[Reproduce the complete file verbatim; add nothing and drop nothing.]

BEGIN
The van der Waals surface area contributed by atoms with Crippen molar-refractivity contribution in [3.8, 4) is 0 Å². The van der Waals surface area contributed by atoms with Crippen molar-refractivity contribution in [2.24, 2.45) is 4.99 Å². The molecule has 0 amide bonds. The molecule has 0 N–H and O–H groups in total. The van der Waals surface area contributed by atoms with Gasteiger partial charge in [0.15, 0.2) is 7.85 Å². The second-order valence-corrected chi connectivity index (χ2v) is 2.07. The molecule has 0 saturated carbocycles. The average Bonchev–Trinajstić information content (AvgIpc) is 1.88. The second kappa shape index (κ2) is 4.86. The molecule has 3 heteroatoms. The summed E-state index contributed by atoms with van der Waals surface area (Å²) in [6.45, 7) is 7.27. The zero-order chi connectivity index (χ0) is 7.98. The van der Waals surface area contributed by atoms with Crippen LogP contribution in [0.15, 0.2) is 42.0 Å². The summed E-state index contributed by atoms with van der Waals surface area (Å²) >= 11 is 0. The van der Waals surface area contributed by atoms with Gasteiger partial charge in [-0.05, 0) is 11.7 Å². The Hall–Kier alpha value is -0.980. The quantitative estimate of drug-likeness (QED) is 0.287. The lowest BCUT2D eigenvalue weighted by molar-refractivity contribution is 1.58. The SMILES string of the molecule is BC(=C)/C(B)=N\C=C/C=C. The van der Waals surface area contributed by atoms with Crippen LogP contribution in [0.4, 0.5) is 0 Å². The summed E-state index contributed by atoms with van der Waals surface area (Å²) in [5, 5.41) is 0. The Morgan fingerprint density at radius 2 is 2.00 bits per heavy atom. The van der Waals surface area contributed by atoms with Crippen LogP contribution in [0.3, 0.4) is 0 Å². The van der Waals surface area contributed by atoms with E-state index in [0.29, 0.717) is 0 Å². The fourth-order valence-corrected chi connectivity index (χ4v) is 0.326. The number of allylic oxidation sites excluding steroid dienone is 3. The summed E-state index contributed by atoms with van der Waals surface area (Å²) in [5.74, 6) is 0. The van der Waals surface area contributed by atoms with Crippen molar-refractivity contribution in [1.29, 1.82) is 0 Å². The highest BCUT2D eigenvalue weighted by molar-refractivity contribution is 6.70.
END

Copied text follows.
The van der Waals surface area contributed by atoms with Crippen molar-refractivity contribution in [3.8, 4) is 0 Å². The van der Waals surface area contributed by atoms with Crippen molar-refractivity contribution in [2.24, 2.45) is 4.99 Å². The molecule has 0 amide bonds. The molecule has 0 N–H and O–H groups in total. The van der Waals surface area contributed by atoms with Gasteiger partial charge in [0.15, 0.2) is 7.85 Å². The second-order valence-corrected chi connectivity index (χ2v) is 2.07. The molecule has 0 saturated carbocycles. The average Bonchev–Trinajstić information content (AvgIpc) is 1.88. The second kappa shape index (κ2) is 4.86. The molecule has 3 heteroatoms. The summed E-state index contributed by atoms with van der Waals surface area (Å²) in [6.45, 7) is 7.27. The zero-order chi connectivity index (χ0) is 7.98. The van der Waals surface area contributed by atoms with Crippen LogP contribution in [0.15, 0.2) is 42.0 Å². The summed E-state index contributed by atoms with van der Waals surface area (Å²) >= 11 is 0. The van der Waals surface area contributed by atoms with Gasteiger partial charge in [-0.05, 0) is 11.7 Å². The Hall–Kier alpha value is -0.980. The quantitative estimate of drug-likeness (QED) is 0.287. The lowest BCUT2D eigenvalue weighted by molar-refractivity contribution is 1.58. The SMILES string of the molecule is BC(=C)/C(B)=N\C=C/C=C. The van der Waals surface area contributed by atoms with Crippen LogP contribution in [0.4, 0.5) is 0 Å². The summed E-state index contributed by atoms with van der Waals surface area (Å²) in [5, 5.41) is 0. The Morgan fingerprint density at radius 2 is 2.00 bits per heavy atom. The van der Waals surface area contributed by atoms with Crippen LogP contribution in [0.3, 0.4) is 0 Å². The van der Waals surface area contributed by atoms with E-state index in [0.29, 0.717) is 0 Å². The fourth-order valence-corrected chi connectivity index (χ4v) is 0.326. The number of allylic oxidation sites excluding steroid dienone is 3. The summed E-state index contributed by atoms with van der Waals surface area (Å²) in [5.74, 6) is 0. The van der Waals surface area contributed by atoms with Crippen molar-refractivity contribution in [1.29, 1.82) is 0 Å². The highest BCUT2D eigenvalue weighted by molar-refractivity contribution is 6.70.